We restricted the analysis to descriptive measures because of the lack of statistical comparability for most studies. Effect sizes extracted from the publications reflect adjusted results for odds ratio (OR), hazard ratio (HR) and relative risk (RR) regarding confounding (1) for age, sex, BMI, physical activity, smoking and alcohol (for type 2 diabetes incidence) or (2) for birth weight and adult SES (for obesity and overweight). We developed a 5 item quality scale adapted to our purpose with reference to methodological recommendations of the Meta-analysis Of Observational Studies in Epidemiology (MOOSE) group [28
]. The sum score derived from this scale mainly had to reflect the study design, the examined outcome parameters, the risk factor construction and the control for confounders. Quality was judged taking into account the current state of research on type 2 diabetes and obesity and possible sources of bias. The following criteria were included into the quality score for the (1) diabetes and (2) obesity studies:
• (1&2) Study Duration (D): Highest quality was considered to be obtained from birth cohorts (D = 1) as the future diabetes and obesity risk is influenced strongly by very early health indicators such as birth weight and gestational age. Furthermore, especially in childhood body composition and metabolic functioning vary in different age groups, so that homogeneous age groups as accomplished by birth cohort studies offer another quality advantage [30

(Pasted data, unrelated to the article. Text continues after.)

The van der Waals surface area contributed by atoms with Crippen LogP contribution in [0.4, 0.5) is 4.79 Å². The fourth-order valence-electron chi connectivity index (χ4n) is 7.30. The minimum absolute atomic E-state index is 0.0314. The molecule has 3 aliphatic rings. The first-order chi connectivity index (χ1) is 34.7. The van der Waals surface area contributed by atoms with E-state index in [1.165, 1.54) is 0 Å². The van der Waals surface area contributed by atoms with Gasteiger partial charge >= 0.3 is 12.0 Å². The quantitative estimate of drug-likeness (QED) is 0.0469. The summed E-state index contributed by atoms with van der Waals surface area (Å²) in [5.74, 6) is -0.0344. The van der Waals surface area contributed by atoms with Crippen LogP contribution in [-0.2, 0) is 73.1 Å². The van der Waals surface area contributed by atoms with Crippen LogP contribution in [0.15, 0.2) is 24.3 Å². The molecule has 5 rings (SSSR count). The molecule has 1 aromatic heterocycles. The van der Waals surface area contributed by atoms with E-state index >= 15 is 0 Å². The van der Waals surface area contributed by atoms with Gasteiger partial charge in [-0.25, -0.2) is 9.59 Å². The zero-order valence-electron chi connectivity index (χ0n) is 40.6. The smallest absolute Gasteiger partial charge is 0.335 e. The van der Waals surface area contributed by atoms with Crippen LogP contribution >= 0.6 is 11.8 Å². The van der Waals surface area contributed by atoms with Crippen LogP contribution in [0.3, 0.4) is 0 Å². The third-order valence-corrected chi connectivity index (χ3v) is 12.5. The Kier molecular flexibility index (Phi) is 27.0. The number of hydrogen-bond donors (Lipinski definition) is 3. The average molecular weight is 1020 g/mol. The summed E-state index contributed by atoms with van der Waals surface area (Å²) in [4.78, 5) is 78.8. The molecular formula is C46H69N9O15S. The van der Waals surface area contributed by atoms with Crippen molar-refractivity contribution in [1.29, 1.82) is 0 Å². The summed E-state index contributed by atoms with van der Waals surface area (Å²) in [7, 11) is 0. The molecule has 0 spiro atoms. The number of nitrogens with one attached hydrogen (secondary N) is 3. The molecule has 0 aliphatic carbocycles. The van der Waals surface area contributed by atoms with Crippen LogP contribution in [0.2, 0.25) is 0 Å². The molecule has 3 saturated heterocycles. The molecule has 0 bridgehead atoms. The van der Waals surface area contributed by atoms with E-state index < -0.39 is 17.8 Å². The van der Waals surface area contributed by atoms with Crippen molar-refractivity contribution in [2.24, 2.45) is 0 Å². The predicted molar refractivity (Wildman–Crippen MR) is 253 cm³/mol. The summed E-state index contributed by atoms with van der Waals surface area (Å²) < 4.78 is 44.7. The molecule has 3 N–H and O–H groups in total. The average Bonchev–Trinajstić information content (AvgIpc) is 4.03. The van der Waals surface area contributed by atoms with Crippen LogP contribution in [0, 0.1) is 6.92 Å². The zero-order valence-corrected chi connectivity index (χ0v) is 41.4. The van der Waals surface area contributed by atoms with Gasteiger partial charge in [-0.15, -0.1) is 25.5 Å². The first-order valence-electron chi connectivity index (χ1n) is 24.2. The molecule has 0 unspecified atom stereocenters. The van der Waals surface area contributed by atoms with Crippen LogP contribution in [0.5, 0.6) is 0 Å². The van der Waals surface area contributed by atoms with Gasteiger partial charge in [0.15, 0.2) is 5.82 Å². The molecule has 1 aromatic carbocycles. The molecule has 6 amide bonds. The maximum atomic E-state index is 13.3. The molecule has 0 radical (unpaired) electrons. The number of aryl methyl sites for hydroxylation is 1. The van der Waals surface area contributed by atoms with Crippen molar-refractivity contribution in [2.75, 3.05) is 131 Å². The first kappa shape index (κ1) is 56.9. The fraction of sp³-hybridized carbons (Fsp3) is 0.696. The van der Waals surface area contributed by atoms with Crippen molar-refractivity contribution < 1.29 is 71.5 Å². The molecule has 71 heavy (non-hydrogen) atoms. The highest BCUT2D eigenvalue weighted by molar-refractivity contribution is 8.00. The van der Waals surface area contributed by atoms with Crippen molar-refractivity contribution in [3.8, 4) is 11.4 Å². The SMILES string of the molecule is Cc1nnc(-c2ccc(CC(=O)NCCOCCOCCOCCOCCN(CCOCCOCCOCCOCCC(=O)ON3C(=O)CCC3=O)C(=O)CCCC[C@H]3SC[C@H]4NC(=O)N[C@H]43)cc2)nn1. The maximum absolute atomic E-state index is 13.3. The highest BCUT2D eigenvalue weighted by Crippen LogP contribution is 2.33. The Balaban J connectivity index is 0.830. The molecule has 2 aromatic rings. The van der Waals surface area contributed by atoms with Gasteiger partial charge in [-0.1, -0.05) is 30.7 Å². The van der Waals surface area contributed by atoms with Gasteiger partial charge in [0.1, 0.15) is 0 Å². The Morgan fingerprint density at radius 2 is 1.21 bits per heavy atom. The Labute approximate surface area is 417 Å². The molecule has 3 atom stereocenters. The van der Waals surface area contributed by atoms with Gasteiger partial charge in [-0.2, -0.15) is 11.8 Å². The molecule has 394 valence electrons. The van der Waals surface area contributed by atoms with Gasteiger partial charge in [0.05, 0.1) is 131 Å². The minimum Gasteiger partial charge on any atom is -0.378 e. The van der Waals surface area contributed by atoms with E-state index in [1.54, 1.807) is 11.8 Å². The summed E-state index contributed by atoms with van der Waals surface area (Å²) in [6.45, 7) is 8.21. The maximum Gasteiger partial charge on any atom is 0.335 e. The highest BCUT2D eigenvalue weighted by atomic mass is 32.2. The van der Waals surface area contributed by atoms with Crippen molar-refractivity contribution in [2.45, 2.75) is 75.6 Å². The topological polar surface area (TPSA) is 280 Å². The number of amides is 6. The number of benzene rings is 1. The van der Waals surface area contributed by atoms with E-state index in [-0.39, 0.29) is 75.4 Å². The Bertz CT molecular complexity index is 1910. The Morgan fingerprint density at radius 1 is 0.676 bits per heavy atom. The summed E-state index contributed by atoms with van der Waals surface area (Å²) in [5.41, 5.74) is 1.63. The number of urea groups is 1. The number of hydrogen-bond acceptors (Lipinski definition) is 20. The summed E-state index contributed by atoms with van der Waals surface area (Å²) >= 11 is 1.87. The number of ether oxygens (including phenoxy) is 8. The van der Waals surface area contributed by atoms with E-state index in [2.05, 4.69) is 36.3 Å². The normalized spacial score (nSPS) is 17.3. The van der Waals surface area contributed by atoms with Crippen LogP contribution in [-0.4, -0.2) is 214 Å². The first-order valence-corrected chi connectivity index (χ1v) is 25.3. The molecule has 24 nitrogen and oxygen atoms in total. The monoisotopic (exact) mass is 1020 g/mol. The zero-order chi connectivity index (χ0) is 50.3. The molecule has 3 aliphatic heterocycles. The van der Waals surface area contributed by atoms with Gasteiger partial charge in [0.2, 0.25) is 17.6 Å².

• (1&2) Recruitment (R): Our inclusion criteria comprised only studies from which a high grade of representativeness and reproducibility was expected. To further assess the quality of recruitment in the score, population-based or school-based studies with characteristics of a census were rated as of highest quality (R = 1).
• (1&2) Explanatory variables/risk factor specification (E): We expected a source of bias from retrospectively assessed childhood psychosocial factors in the offspring (E = 0). In case parents gave direct information on their occupational, educational and financial situation we rated the quality of risk factor construction as high (E = 1).
• (1) Outcome parameter diabetes: Highest evidence was expected from blood glucose measurements with internationally valid cut off-levels as defined by the American Diabetes Association or WHO (O = 1) [32